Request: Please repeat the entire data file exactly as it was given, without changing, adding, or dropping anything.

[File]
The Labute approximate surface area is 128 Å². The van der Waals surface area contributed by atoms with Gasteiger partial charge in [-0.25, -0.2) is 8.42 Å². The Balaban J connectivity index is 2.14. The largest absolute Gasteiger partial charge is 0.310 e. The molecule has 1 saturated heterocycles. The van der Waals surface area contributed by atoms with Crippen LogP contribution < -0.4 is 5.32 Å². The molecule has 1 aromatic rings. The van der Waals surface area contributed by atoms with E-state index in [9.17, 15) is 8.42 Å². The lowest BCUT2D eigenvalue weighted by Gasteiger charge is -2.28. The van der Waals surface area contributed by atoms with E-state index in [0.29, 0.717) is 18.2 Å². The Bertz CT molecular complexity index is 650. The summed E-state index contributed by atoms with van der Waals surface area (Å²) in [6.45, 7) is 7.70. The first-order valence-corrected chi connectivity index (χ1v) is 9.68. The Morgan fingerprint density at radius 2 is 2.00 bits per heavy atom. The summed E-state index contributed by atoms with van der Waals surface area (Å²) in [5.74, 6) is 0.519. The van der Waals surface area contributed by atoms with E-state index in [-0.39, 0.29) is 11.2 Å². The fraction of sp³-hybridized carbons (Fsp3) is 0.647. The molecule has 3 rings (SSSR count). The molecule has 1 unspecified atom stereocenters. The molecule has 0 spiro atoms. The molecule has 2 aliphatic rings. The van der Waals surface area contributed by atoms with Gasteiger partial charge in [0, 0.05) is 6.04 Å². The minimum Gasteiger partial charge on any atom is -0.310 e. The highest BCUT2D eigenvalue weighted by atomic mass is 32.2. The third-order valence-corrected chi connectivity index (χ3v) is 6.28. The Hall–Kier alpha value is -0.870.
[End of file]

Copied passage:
The Labute approximate surface area is 128 Å². The van der Waals surface area contributed by atoms with Gasteiger partial charge in [-0.25, -0.2) is 8.42 Å². The Balaban J connectivity index is 2.14. The largest absolute Gasteiger partial charge is 0.310 e. The molecule has 1 saturated heterocycles. The van der Waals surface area contributed by atoms with Crippen LogP contribution < -0.4 is 5.32 Å². The molecule has 1 aromatic rings. The van der Waals surface area contributed by atoms with E-state index in [9.17, 15) is 8.42 Å². The lowest BCUT2D eigenvalue weighted by Gasteiger charge is -2.28. The van der Waals surface area contributed by atoms with E-state index in [0.29, 0.717) is 18.2 Å². The Bertz CT molecular complexity index is 650. The summed E-state index contributed by atoms with van der Waals surface area (Å²) in [6.45, 7) is 7.70. The first-order valence-corrected chi connectivity index (χ1v) is 9.68. The Morgan fingerprint density at radius 2 is 2.00 bits per heavy atom. The summed E-state index contributed by atoms with van der Waals surface area (Å²) in [5.74, 6) is 0.519. The van der Waals surface area contributed by atoms with E-state index in [-0.39, 0.29) is 11.2 Å². The fraction of sp³-hybridized carbons (Fsp3) is 0.647. The molecule has 3 rings (SSSR count). The molecule has 1 unspecified atom stereocenters. The molecule has 0 spiro atoms. The molecule has 2 aliphatic rings. The van der Waals surface area contributed by atoms with Gasteiger partial charge in [0, 0.05) is 6.04 Å². The minimum Gasteiger partial charge on any atom is -0.310 e. The highest BCUT2D eigenvalue weighted by atomic mass is 32.2. The third-order valence-corrected chi connectivity index (χ3v) is 6.28. The Hall–Kier alpha value is -0.870.